Alarmists and self-seeking politicians are yet again having a field day stirring up fears about immigration from the mainland and adding to these fears with a sordid dose of scaremongering over new immigrants exploiting Hong Kong's welfare services. They were spurred by a recent court ruling confirming the rights of new arrivals to access social services.
There is hardly anything new about unscrupulous politicians seizing on the problems caused by immigration as a shameless way of garnering support. We see this elsewhere but, here, those who shout the loudest are also the most fervent supporters of the system that gives rise to these problems.
At its core, Hong Kong's immigration policy is defined by the one-way permit system that allows 150 people from the mainland to settle here every day. From its inception, in the colonial era, this scheme has excluded the Hong Kong government from having any say in who is allowed to migrate to Hong Kong. That power lies entirely in the hands of mainland authorities.
In theory, the permit scheme has the laudable aim of achieving family reunification, but it is administered by a bureaucracy that has its own agenda and is no stranger to corruption. Therefore, it is hard to be sure that the aim of family reunion is accomplished.
Even if it is, most people seem to assume that most of those coming over the border will axiomatically become a burden on Hong Kong's welfare services.
None of the political opportunists have even hinted that there is a problem with handing over Hong Kong's immigration controls to mainland bureaucrats because most of them are busy toadying up to Beijing.
Secondly, they do their best to create the impression that immigration from the mainland is a burden. This is not true, but even if it were, what is the moral objection to, say, a child born of a Hong Kong resident father and a mainland mother receiving social welfare?
Moreover, the new wave of anti-immigration sentiment overlooks other immigration schemes, controlled by the Hong Kong government, that bring in some of the best and brightest mainland immigrants who make valuable contributions to the local economy.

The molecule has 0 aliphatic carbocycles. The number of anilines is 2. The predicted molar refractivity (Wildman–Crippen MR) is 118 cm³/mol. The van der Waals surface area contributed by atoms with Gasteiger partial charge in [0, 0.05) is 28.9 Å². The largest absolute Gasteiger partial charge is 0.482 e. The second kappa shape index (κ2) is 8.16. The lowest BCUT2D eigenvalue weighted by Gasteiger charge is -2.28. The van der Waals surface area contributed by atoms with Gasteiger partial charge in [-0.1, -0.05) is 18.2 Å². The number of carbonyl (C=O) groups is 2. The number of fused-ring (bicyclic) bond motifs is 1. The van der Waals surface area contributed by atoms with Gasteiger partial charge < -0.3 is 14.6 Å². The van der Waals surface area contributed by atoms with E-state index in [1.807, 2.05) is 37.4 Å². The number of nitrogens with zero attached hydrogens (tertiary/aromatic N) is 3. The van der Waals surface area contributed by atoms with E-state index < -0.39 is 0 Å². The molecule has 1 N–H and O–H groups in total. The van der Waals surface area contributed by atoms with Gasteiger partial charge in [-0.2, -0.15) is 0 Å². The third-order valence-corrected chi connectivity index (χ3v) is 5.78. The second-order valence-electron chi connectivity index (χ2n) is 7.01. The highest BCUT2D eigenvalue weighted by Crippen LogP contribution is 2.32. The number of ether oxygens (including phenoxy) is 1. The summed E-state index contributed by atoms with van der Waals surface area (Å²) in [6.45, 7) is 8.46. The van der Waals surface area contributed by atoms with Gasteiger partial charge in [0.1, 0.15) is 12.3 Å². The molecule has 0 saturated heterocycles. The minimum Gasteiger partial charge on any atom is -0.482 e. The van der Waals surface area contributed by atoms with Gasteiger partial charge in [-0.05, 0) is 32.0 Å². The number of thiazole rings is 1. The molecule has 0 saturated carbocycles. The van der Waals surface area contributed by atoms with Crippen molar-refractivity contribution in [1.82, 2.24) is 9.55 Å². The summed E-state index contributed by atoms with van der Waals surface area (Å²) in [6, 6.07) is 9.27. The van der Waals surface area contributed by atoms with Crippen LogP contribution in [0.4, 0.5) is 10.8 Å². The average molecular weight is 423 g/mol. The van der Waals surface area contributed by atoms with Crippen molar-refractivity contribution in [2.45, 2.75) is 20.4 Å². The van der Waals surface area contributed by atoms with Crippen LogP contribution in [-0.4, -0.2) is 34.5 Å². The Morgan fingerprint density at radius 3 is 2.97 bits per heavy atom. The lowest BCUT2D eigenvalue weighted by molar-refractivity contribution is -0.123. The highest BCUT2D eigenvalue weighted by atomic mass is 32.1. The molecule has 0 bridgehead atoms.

Yet it cannot be denied that the current immigration flow adds to real and pressing poverty problems in an affluent society that shamefully has an astonishing 1.3 million people living below the poverty line. Instead of addressing this fundamental failure of government policy, the opportunists seek to turn this into a contest between the established poor and the newly arrived poor. No doubt the self-righteous army of well-heeled anti-social-welfare believers is happy about this way of looking at things.
However, the real solutions lie in getting the Hong Kong government to have the guts to go to Beijing and assert its rights to control immigration. Article 62 of the Basic Law, which deals with the government's powers and functions, is supposed to provide a safeguard for autonomy in these matters, but the government increasingly ignores it.
Instead of focusing on one-off poverty alleviation policies, the Leung administration needs to demonstrate serious intent in tackling this burning issue and devise policies not just to provide a proper safety net for the most disadvantaged but also to lift citizens out of poverty in creative ways.
As matters stand, we have a government with immense fiscal reserves constantly bleating about how they are diminishing, yet it does not seem to mind spending mind-boggling sums on prestige projects. This nonsense has got to stop.
Meanwhile, the dangerous campaign of vilification aimed at the poor should be seen for what it is: a disgrace.
Stephen Vines is a Hong Kong-based journalist and entrepreneur